Rory McIlroy has blasted boozy fans.
McIlroy posted his lowest round of the 2018 PGA New Year with a five-under par 67 to move to 10-under par and just two shots behind Sweden's Henrik Stenson.
And while McIlroy was delighted also to have celebrated both St. Patrick's Day and Ireland's crushing Grand Slam win over England, he should not have had to deal with comments from a male specatator who should have been shown the Bay Hill front gates long before he began directing comments at McIlroy.
"There was one guy out there who kept yelling my wife's name, I was going to go over and have a chat with him," said McIlroy.
"But, yeah, I don't know, I think it's gotten a little much, to be honest. I think that they need to limit the alcohol sales on the course, or they need to do something, because every week it seems like guys are complaining about it more and more.
"I know that people want to come and enjoy themselves and whatever, and I'm all for that, but it's, sometimes when the comments get personal and people get a little bit rowdy it can get a little much. I don't know, it used to be like you bring beers on to the course or buy beers, but not liquor.
"And now it seems like everyone's walking around with a cocktail or whatever.
"So I don't know whether it's just go back to letting people walk around with beers in their hand, that's fine, but, I don't know."
The vast number of empty beer cans littering PGA Tour events is clear testimony McIlroy is not wrong.
It's not the first time this year McIlroy has singled out unruly spectators frequenting PGA Tour event as both he and Tiger Woods complained of unsportmanslike comments from a small section of fans at the Genesis Open in L.A.
McIlroy played alongside Woods for the first two rounds at the Riviera Club and suggested the commotion that surrounds a group following Woods cost the 14-time major champion half a shot per round.
"It's tiring," McIlroy said. "I've got a headache after all that."
Of course, we remember the 2016 Ryder Cup at Hazeltine where McIlroy took on an alcohol-induced fan at the side of the 17th green during his Saturday match and with the drunken fan clearly heard screaming, “Suck a d--- Rory!”
In the 45 seconds or so before the security men grabbed the offended by the scruff of the neck, McIlroy was up to the challenge, saying: “If you want to back that up, I’m right here."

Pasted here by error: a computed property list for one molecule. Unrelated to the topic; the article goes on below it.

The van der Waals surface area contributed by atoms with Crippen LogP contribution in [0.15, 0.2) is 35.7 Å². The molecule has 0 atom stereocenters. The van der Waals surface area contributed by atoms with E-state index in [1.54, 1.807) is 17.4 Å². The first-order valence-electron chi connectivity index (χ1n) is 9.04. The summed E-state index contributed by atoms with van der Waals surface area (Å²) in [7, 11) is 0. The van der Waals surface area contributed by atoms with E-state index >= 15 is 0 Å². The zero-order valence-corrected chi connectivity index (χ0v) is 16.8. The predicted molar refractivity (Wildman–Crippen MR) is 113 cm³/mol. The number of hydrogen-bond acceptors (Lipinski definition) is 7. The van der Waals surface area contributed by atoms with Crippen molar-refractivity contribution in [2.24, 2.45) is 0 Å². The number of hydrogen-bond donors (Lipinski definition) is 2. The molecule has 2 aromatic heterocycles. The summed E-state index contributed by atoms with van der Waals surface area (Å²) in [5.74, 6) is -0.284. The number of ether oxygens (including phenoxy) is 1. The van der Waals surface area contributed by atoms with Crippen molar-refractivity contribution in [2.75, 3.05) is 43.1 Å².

Fans are expected scream and shout but that remark was over-the-top and downright offensive.
Only recently, Justin Thomas had a fan removed who was making a nuisance of himself as Thomas strode the final round to success in the Honda Classic.
And Audrey Leishman, the wife of Aussie Marc Leishman, bravely went public following foul-mouth comments she had to confront while following her husband late last year at the Presidents Cup in New Jersey and with Leishman's wife also extremely critical of excessive alcohol sales. Her comments were soon backed-up by International Team vice-captain, Tony Johnstone.
Of course, no-one attracts more attention than Woods.
There was an incident upon his return to full-time competition in January at Torrey Pines when a spectator 'sounded off' while Woods was putting on the final day but thankfully those around the obnoxious individual singled him out for security staff to eventually escort him from the course.
McIlroy wants the PGA Tour to take action about the sale of alcohol.
Then there is the Phoenix Open with seemingly drinking to success is the norm and as evident of upwards of a dozen local police officers conducting voluntary random breath tests of spectators as the walk from the TPC Scottsdale course.
Tournament organisers boasts daily attendances of some 200,000 which led someone to comment: "Yes, but 199,000 wouldn't pass a breath test!"
"As long as they don't yell on our golf swings, we're fine," Woods said. "They can be raucous. They are having a great time. It's fun. They are having a blast, and hopefully we can execute golf shots, but as long as they don't yell on our golf swings, everything's cool.
"I know Phoenix as guys were telling me this year, they were yelling and trying to time it. Well, there's really no reason to do that."
Of course, there was an incident this year at the notorious par-3 16th 'stadium hole' where a drunker male streaker was arrested while there was unconfirmed reports of multiple sexual 'misadventure' well after play behind the 12th green.
Little wonder McIlroy's seemingly had enough of the behaviour currently spoiling PGA Tour tournaments.